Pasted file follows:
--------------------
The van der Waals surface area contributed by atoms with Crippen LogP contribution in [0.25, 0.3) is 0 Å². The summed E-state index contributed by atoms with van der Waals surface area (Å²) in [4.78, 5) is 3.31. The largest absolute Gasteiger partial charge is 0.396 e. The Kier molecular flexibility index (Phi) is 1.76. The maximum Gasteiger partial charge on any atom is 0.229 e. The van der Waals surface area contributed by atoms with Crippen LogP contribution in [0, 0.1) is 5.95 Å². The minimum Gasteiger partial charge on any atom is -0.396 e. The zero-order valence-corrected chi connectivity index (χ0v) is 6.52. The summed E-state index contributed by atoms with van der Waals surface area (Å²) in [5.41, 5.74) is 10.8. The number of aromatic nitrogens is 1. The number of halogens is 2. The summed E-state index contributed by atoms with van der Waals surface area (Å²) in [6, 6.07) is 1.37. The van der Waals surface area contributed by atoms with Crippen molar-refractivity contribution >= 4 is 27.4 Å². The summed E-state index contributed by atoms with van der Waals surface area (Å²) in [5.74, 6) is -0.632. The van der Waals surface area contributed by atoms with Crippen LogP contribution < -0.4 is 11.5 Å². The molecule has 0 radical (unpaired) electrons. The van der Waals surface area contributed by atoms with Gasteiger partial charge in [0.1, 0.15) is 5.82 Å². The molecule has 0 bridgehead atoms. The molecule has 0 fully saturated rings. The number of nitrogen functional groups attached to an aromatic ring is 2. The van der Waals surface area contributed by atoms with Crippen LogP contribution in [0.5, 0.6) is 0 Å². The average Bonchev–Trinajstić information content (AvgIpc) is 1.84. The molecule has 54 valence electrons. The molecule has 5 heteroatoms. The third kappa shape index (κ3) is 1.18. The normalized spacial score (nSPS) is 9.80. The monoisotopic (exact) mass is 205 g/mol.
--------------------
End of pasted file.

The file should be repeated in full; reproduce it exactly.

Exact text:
The van der Waals surface area contributed by atoms with Crippen LogP contribution in [0.25, 0.3) is 0 Å². The summed E-state index contributed by atoms with van der Waals surface area (Å²) in [4.78, 5) is 3.31. The largest absolute Gasteiger partial charge is 0.396 e. The Kier molecular flexibility index (Phi) is 1.76. The maximum Gasteiger partial charge on any atom is 0.229 e. The van der Waals surface area contributed by atoms with Crippen LogP contribution in [0, 0.1) is 5.95 Å². The minimum Gasteiger partial charge on any atom is -0.396 e. The zero-order valence-corrected chi connectivity index (χ0v) is 6.52. The summed E-state index contributed by atoms with van der Waals surface area (Å²) in [5.41, 5.74) is 10.8. The number of aromatic nitrogens is 1. The number of halogens is 2. The summed E-state index contributed by atoms with van der Waals surface area (Å²) in [6, 6.07) is 1.37. The van der Waals surface area contributed by atoms with Crippen molar-refractivity contribution >= 4 is 27.4 Å². The summed E-state index contributed by atoms with van der Waals surface area (Å²) in [5.74, 6) is -0.632. The van der Waals surface area contributed by atoms with Crippen LogP contribution < -0.4 is 11.5 Å². The molecule has 0 radical (unpaired) electrons. The van der Waals surface area contributed by atoms with Gasteiger partial charge in [0.1, 0.15) is 5.82 Å². The molecule has 0 bridgehead atoms. The molecule has 0 fully saturated rings. The number of nitrogen functional groups attached to an aromatic ring is 2. The van der Waals surface area contributed by atoms with Crippen LogP contribution in [0.5, 0.6) is 0 Å². The average Bonchev–Trinajstić information content (AvgIpc) is 1.84. The molecule has 54 valence electrons. The molecule has 5 heteroatoms. The third kappa shape index (κ3) is 1.18. The normalized spacial score (nSPS) is 9.80. The monoisotopic (exact) mass is 205 g/mol.